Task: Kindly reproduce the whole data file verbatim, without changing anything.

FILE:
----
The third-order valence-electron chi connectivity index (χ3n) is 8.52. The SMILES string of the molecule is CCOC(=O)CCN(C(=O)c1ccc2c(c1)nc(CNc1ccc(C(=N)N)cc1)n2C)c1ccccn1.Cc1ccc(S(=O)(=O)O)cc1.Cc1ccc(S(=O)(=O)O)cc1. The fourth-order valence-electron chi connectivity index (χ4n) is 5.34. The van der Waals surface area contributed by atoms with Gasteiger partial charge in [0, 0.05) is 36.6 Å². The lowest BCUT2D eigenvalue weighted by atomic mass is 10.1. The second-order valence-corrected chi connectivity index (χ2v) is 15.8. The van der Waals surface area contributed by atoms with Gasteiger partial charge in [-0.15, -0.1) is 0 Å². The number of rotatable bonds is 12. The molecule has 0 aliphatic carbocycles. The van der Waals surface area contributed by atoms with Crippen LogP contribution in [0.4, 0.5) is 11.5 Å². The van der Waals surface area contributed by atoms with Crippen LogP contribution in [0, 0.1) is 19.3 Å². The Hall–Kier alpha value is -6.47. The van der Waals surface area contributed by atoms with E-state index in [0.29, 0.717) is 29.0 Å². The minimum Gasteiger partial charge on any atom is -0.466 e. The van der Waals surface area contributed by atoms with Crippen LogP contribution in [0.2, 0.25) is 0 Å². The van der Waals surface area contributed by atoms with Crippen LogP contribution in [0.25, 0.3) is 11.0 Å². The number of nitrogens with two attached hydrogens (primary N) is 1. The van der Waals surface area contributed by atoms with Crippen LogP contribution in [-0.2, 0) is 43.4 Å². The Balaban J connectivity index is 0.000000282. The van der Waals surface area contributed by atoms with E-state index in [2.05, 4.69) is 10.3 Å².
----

The third-order valence-electron chi connectivity index (χ3n) is 8.52. The SMILES string of the molecule is CCOC(=O)CCN(C(=O)c1ccc2c(c1)nc(CNc1ccc(C(=N)N)cc1)n2C)c1ccccn1.Cc1ccc(S(=O)(=O)O)cc1.Cc1ccc(S(=O)(=O)O)cc1. The fourth-order valence-electron chi connectivity index (χ4n) is 5.34. The van der Waals surface area contributed by atoms with Gasteiger partial charge in [0, 0.05) is 36.6 Å². The lowest BCUT2D eigenvalue weighted by atomic mass is 10.1. The second-order valence-corrected chi connectivity index (χ2v) is 15.8. The van der Waals surface area contributed by atoms with Gasteiger partial charge in [-0.15, -0.1) is 0 Å². The number of rotatable bonds is 12. The molecule has 0 aliphatic carbocycles. The van der Waals surface area contributed by atoms with Crippen LogP contribution in [0.4, 0.5) is 11.5 Å². The van der Waals surface area contributed by atoms with Crippen LogP contribution in [0, 0.1) is 19.3 Å². The Hall–Kier alpha value is -6.47. The van der Waals surface area contributed by atoms with E-state index in [0.29, 0.717) is 29.0 Å². The minimum Gasteiger partial charge on any atom is -0.466 e. The van der Waals surface area contributed by atoms with Crippen LogP contribution in [0.2, 0.25) is 0 Å². The van der Waals surface area contributed by atoms with Crippen LogP contribution in [0.25, 0.3) is 11.0 Å². The number of nitrogens with two attached hydrogens (primary N) is 1. The van der Waals surface area contributed by atoms with Crippen LogP contribution in [-0.2, 0) is 43.4 Å². The Balaban J connectivity index is 0.000000282. The van der Waals surface area contributed by atoms with E-state index in [2.05, 4.69) is 10.3 Å².